The good assets and the liabilities, such as the deposits, will be transferred to a competing bank. According to a rescue plan apparently drawn up by investment bank Rothschild that surfaced a few days ago, Intesa Sao Paolo, Italy’s second largest bank, would get these good assets and the deposits (liabilities), for the token sum of €1, while all the toxic assets (non-performing loans) would be shuffled off to a state-owned “bad bank” – and thus, the taxpayer. According to the Italian daily Il Sole 24 Ore, the bad bank would be left holding over €20 billion of festering assets.

To continue reading: Contagion from the 2 Friday-Night Bank Collapses in Italy?

Two Italian Zombie Banks Toppled Friday Night, by Wolf Richter

Earlier this month it was a Spanish bank, which was purchased by another Spanish bank for one euro. Last Friday last rites were said for two Italian banks that were so sick nobody wanted them at any price. From Wolf Richter at wolfstreet.com:

ECB shuts down Veneto Banca and Banca Popolare di Vicenza.

When banks fail and regulators decide to liquidate them, it happens on Friday evening so that there is a weekend to clean up the mess. And this is what happened in Italy – with two banks!

It’s over for the two banks that have been prominent zombies in the Italian banking crisis: Veneto Banca and Banca Popolare di Vicenza, in northeastern Italy.

The banks have combined assets of €60 billion, a good part of which are toxic and no one wanted to touch them. They already received a bailout but more would have been required, and given the uncertainty and the messiness of their books, nothing was forthcoming, and the ECB which regulates them lost its patience.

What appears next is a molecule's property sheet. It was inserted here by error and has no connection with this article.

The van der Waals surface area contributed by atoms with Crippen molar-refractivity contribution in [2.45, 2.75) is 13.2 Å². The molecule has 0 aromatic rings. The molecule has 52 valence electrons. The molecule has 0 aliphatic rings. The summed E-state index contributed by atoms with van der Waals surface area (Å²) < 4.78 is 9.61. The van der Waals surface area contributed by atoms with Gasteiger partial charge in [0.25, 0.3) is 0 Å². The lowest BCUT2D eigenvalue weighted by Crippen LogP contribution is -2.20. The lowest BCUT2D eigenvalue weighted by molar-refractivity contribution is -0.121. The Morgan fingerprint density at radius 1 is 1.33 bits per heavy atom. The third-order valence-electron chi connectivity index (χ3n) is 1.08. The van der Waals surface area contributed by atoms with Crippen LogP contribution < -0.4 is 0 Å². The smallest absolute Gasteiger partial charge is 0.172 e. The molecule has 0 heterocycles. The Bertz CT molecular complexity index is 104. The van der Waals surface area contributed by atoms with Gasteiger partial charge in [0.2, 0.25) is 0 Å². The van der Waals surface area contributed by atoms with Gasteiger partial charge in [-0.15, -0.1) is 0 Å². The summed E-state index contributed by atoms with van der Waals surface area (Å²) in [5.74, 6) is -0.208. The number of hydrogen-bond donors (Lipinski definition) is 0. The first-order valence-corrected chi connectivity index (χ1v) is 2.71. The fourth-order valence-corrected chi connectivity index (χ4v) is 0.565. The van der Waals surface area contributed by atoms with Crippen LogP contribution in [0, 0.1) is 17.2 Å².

In a tersely worded statement, the ECB’s office of Banking Supervision ordered the banks to be wound up because they “were failing or likely to fail as the two banks repeatedly breached supervisory capital requirements.”

“Failing or likely to fail” is the key phrase that banking supervisors use for banks that “should be put in resolution or wound up under normal insolvency proceedings,” the statement said. This is the first Italian bank liquidation under Europe’s new Single Resolution Mechanism Regulation. The ECB explained:

The ECB had given the banks time to present capital plans, but the banks had been unable to offer credible solutions going forward.

Consequently, the ECB deemed that both banks were failing or likely to fail and duly informed the Single Resolution Board (SRB), which concluded that the conditions for a resolution action in relation to the two banks had not been met. The banks will be wound up under Italian insolvency procedures.

To continue reading: Two Italian Zombie Banks Toppled Friday Night

ECB Tapering May Trigger “Disorderly Restructuring” of Italian Debt, Return to National Currency, by Don Quijones

An Italian banking system collapse still in one of the favorites for the catalyst that kicks of the next global debt crisis. From Don Quijones at wolfstreet.com:

The only other option: “Orderly restructuring.”

Here’s the staggering scale of the Italian government’s dependence on the ECB’s bond purchases, according to a new report by Astellon Capital: Since 2008, 88% of government debt net issuance has been acquired by the ECB and Italian Banks. At current government debt net issuance rates and announced QE levels, the ECB will have been responsible for financing 100% of Italy’s deficits from 2014 to 2019.

But now there’s a snag.

Last month, the size of the balance sheet of the ECB surpassed that of any other central bank: At €4.17 trillion, the ECB’s assets have soared to 38.8% of Eurozone GDP. The ECB has already reduced the rate of purchases to €60 billion a month. And it plans to further withdraw from the super-expansionary monetary policy. To do this, according to Der Spiegel, it wants to spread more optimistic messages about the economic situation and gradually reduce borrowing.